The Last of Us Episode 5 Recap
CableTV.com breaks down everything you need to know about episode five of The Last of Us.
On this week’s episode of The Last of Us, Joel and Ellie escaped Kansas City with Sam and Henry. But in the process, they created more than a few casualties. For this week’s The Last of Us (TLOU) recap, here’s what we dug about episode five.
Kansas City barbequed
TLOU’s been judicious about shifting into The Walking Dead-style action so far, which made this episode’s cul-de-sac shootout between the Clicker horde and the Kansas City Hunters a doozy to watch. The taut set piece, which doubled as the show’s most extensive action sequence since the pilot, was sharply executed, and it checked off all the boxes you’d want from a big HBO show:
- Were there lots of monster extras fighting against ill-prepared soldiers? Check.
- Did someone die in excruciatingly gory fashion? Check and RIP, Perry. But at least your beard made it out (mostly) intact.
- Was there a big-ass monster alongside a creepy little kid monster? Check!
The bits that bookended the cul-de-sac were also a doozy in a more brutal way. We opened the episode with a flashback to when the Hunters drove FEDRA out of Kansas City. Brothers Sam and Henry are on the run after Henry betrayed the Hunters to get Sam’s leukemia medicine—Henry’s information led to FEDRA killing Kathleen’s brother and Kathleen’s manhunt for both brothers.
This week’s episode, which functioned as a de facto two-parter with last week’s show, filled in the rest of Kathleen’s backstory. But as good as Melanie Lynskey was as Kathleen (watch Yellowjackets!), the Hunters ultimately became thematic (and literal) cannon fodder by the end of the episode.
Kathleen and Henry’s arcs neatly intertwine to show how people react when the world puts their familial bonds under duress. But Kathleen’s single-minded desire for revenge ends disastrously, as she becomes Clicker Girl’s dinner and inadvertently releases a Clicker horde that’ll likely wipe Kansas City off the map.
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Henry and Sam in The Last of Us
As for Sam and Henry, their story hews to their in-game versions for better or worse. The show’s decisions to age down Sam and change Sam to a Deaf character work nicely, as they underline the parallels between Henry and Joel as caretakers for their younger wards. But although there’s a reason why the show’s not called The Last of Everyone, we can’t help but wish Sam and Henry got a slightly happier (or even less brutal!) ending.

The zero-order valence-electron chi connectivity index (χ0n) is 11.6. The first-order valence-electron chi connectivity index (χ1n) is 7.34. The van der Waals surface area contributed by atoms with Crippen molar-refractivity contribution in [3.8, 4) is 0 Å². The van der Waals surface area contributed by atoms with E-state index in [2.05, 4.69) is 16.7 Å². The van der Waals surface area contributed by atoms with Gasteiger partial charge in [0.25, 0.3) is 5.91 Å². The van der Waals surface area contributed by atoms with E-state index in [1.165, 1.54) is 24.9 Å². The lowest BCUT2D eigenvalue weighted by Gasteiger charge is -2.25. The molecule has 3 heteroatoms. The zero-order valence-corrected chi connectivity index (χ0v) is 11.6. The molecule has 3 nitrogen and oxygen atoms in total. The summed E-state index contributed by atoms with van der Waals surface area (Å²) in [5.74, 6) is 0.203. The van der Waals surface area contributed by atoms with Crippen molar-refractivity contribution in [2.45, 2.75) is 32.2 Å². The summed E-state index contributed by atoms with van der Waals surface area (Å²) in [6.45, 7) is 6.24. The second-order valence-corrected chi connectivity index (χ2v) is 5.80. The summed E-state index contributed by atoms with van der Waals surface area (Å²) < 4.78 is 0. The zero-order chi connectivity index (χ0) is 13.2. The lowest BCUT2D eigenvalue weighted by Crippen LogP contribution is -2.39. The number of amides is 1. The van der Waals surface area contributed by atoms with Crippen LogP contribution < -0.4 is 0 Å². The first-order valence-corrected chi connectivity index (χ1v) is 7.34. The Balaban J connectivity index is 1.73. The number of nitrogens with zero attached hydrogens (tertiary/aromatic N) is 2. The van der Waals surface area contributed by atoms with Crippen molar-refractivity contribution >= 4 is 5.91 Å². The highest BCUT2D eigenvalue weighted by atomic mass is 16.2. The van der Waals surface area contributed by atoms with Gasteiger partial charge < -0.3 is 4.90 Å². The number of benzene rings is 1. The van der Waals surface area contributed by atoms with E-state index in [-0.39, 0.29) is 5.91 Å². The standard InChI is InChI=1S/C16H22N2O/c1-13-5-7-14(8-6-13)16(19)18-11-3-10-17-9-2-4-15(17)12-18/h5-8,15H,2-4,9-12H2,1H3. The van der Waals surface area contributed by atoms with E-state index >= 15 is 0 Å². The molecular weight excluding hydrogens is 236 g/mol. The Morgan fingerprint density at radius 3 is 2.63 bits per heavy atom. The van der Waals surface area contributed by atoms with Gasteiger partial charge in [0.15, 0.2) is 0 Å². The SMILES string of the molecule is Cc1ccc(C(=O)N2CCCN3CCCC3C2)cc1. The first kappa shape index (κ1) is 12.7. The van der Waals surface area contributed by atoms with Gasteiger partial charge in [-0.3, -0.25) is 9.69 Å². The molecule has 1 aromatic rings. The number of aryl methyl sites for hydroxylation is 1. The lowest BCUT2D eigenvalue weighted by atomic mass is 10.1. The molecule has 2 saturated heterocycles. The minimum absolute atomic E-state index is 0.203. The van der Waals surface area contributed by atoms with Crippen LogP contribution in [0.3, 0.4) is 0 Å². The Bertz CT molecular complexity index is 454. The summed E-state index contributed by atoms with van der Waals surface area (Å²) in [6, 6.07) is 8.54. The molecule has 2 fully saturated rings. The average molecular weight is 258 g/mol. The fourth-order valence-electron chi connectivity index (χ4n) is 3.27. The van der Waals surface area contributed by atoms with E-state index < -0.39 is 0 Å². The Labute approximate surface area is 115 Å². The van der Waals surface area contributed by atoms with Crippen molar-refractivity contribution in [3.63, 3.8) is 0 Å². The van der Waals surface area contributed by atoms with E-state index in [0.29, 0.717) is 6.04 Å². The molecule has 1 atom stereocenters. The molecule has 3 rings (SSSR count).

Bill and Frank’s reworked story showed that creators Neil Druckmann and Craig Mazin aren’t afraid to divert from the game when it makes sense. Bill and Frank’s in-game ending was considerably less happy, but on the show, they lived peacefully and got a relatively peaceful ending. Henry’s body count wasn’t as large as Kathleen’s, but under TLOU’s unforgiving moral rules, he and Sam still ended up in the same place as Kathleen.
The Last of Us episode five easter eggs
- In the underground classroom, there’s a shot of a children’s drawing with two characters, Ish and Danny. In the game, Ish and Danny were protectors for a small survivor community that set up shop in the sewers of Pittsburgh.
- The massive snow plow truck that crashes into the cul-de-sac house also comes from the TLOU game. In the game, the Humvee—decorated with the same “RUN” on the snowplow—chases Joel and Ellie around Pittsburgh.
- Sam and Ellie bond over an old Savage Starlight comic issue in the abandoned hotel room. In the game, players collect issues and trading cards from the fictional comic book series.
The Last of Us coverage around the web
- The show filmed the entire cul-de-sac sequence practically, which required TLOU’s production team to build an entire neighborhood and fill it with Clicker extras and explosives. Vulture and IndieWire published great features over the weekend that highlighted the herculean behind-the-scenes efforts for the action sequence.
- We’d also recommend this piece from Vulture about TLOU and the Curse of The Video Game Adaptation if you’re the type of person whose eyes don’t glaze over at the phrase “ludonarrative dissonance.” Game studies nerds, unite!
- Ever wonder how the Clickers make that nasty clicking sound? Polygon found out.
- The big Bloater and small girl Clickers were built with on-set special effects. Onscreen, the Bloater’s ready to make you look like a dropped bowl of tomato soup, but IRL? He’s just a big lug who wants a hug.